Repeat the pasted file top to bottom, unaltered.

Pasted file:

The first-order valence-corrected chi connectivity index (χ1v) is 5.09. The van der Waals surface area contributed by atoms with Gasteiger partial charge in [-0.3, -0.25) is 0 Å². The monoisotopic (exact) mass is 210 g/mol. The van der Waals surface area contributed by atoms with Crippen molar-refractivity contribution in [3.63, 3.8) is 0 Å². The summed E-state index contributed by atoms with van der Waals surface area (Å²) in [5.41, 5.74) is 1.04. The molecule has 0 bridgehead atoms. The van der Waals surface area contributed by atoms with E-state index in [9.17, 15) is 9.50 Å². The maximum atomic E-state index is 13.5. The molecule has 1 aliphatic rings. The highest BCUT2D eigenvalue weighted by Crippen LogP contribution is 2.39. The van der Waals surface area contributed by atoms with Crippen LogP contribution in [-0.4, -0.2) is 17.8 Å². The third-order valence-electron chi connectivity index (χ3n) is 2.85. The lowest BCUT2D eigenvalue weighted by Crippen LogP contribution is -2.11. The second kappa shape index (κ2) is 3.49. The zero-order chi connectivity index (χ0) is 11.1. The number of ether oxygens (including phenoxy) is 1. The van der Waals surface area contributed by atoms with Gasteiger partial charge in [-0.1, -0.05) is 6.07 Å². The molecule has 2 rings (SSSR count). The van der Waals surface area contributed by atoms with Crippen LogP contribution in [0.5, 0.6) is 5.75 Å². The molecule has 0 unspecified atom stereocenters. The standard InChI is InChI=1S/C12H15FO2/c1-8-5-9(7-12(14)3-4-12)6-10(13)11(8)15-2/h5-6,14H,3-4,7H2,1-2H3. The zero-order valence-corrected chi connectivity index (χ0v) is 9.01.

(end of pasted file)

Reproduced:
The first-order valence-corrected chi connectivity index (χ1v) is 5.09. The van der Waals surface area contributed by atoms with Gasteiger partial charge in [-0.3, -0.25) is 0 Å². The monoisotopic (exact) mass is 210 g/mol. The van der Waals surface area contributed by atoms with Crippen molar-refractivity contribution in [3.63, 3.8) is 0 Å². The summed E-state index contributed by atoms with van der Waals surface area (Å²) in [5.41, 5.74) is 1.04. The molecule has 0 bridgehead atoms. The van der Waals surface area contributed by atoms with E-state index in [9.17, 15) is 9.50 Å². The maximum atomic E-state index is 13.5. The molecule has 1 aliphatic rings. The highest BCUT2D eigenvalue weighted by Crippen LogP contribution is 2.39. The van der Waals surface area contributed by atoms with Crippen LogP contribution in [-0.4, -0.2) is 17.8 Å². The third-order valence-electron chi connectivity index (χ3n) is 2.85. The lowest BCUT2D eigenvalue weighted by Crippen LogP contribution is -2.11. The second kappa shape index (κ2) is 3.49. The zero-order chi connectivity index (χ0) is 11.1. The number of ether oxygens (including phenoxy) is 1. The van der Waals surface area contributed by atoms with Gasteiger partial charge in [-0.1, -0.05) is 6.07 Å². The molecule has 2 rings (SSSR count). The van der Waals surface area contributed by atoms with Crippen LogP contribution in [0.5, 0.6) is 5.75 Å². The molecule has 0 unspecified atom stereocenters. The standard InChI is InChI=1S/C12H15FO2/c1-8-5-9(7-12(14)3-4-12)6-10(13)11(8)15-2/h5-6,14H,3-4,7H2,1-2H3. The zero-order valence-corrected chi connectivity index (χ0v) is 9.01.